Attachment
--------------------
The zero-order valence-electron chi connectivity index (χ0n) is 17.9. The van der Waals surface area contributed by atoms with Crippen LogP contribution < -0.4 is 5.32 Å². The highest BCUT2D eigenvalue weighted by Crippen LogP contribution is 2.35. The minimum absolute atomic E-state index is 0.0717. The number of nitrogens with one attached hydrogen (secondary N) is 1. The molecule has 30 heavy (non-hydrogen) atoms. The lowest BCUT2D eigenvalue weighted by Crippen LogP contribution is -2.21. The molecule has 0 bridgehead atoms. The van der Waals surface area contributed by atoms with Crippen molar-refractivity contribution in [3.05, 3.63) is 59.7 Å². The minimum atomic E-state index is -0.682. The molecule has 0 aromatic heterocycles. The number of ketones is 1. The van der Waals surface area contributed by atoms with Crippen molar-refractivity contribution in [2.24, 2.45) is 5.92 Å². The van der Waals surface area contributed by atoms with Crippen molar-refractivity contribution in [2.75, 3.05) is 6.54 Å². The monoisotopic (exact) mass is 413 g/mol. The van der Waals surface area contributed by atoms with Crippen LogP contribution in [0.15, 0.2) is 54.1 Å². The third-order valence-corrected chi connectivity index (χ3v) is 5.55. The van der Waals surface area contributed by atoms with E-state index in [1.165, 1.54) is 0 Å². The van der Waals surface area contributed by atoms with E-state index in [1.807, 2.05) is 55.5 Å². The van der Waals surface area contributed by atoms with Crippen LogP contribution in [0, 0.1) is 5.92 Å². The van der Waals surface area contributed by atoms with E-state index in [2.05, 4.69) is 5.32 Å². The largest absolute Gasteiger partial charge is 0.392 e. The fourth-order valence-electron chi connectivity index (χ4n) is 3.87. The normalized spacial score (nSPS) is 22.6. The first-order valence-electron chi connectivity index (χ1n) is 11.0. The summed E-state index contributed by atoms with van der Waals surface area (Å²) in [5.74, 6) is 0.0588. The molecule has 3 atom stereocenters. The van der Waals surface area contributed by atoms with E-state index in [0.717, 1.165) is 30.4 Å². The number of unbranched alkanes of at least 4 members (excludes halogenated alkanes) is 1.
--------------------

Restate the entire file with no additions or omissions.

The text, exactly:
The zero-order valence-electron chi connectivity index (χ0n) is 17.9. The van der Waals surface area contributed by atoms with Crippen LogP contribution < -0.4 is 5.32 Å². The highest BCUT2D eigenvalue weighted by Crippen LogP contribution is 2.35. The minimum absolute atomic E-state index is 0.0717. The number of nitrogens with one attached hydrogen (secondary N) is 1. The molecule has 30 heavy (non-hydrogen) atoms. The lowest BCUT2D eigenvalue weighted by Crippen LogP contribution is -2.21. The molecule has 0 bridgehead atoms. The van der Waals surface area contributed by atoms with Crippen molar-refractivity contribution in [3.05, 3.63) is 59.7 Å². The minimum atomic E-state index is -0.682. The molecule has 0 aromatic heterocycles. The number of ketones is 1. The van der Waals surface area contributed by atoms with Crippen molar-refractivity contribution in [2.24, 2.45) is 5.92 Å². The van der Waals surface area contributed by atoms with Crippen molar-refractivity contribution in [2.75, 3.05) is 6.54 Å². The monoisotopic (exact) mass is 413 g/mol. The van der Waals surface area contributed by atoms with Crippen LogP contribution in [0.15, 0.2) is 54.1 Å². The third-order valence-corrected chi connectivity index (χ3v) is 5.55. The van der Waals surface area contributed by atoms with E-state index in [1.165, 1.54) is 0 Å². The van der Waals surface area contributed by atoms with E-state index in [1.807, 2.05) is 55.5 Å². The van der Waals surface area contributed by atoms with Crippen LogP contribution in [0, 0.1) is 5.92 Å². The van der Waals surface area contributed by atoms with E-state index in [2.05, 4.69) is 5.32 Å². The largest absolute Gasteiger partial charge is 0.392 e. The fourth-order valence-electron chi connectivity index (χ4n) is 3.87. The normalized spacial score (nSPS) is 22.6. The first-order valence-electron chi connectivity index (χ1n) is 11.0. The summed E-state index contributed by atoms with van der Waals surface area (Å²) in [5.74, 6) is 0.0588. The molecule has 3 atom stereocenters. The van der Waals surface area contributed by atoms with E-state index in [0.717, 1.165) is 30.4 Å². The number of unbranched alkanes of at least 4 members (excludes halogenated alkanes) is 1.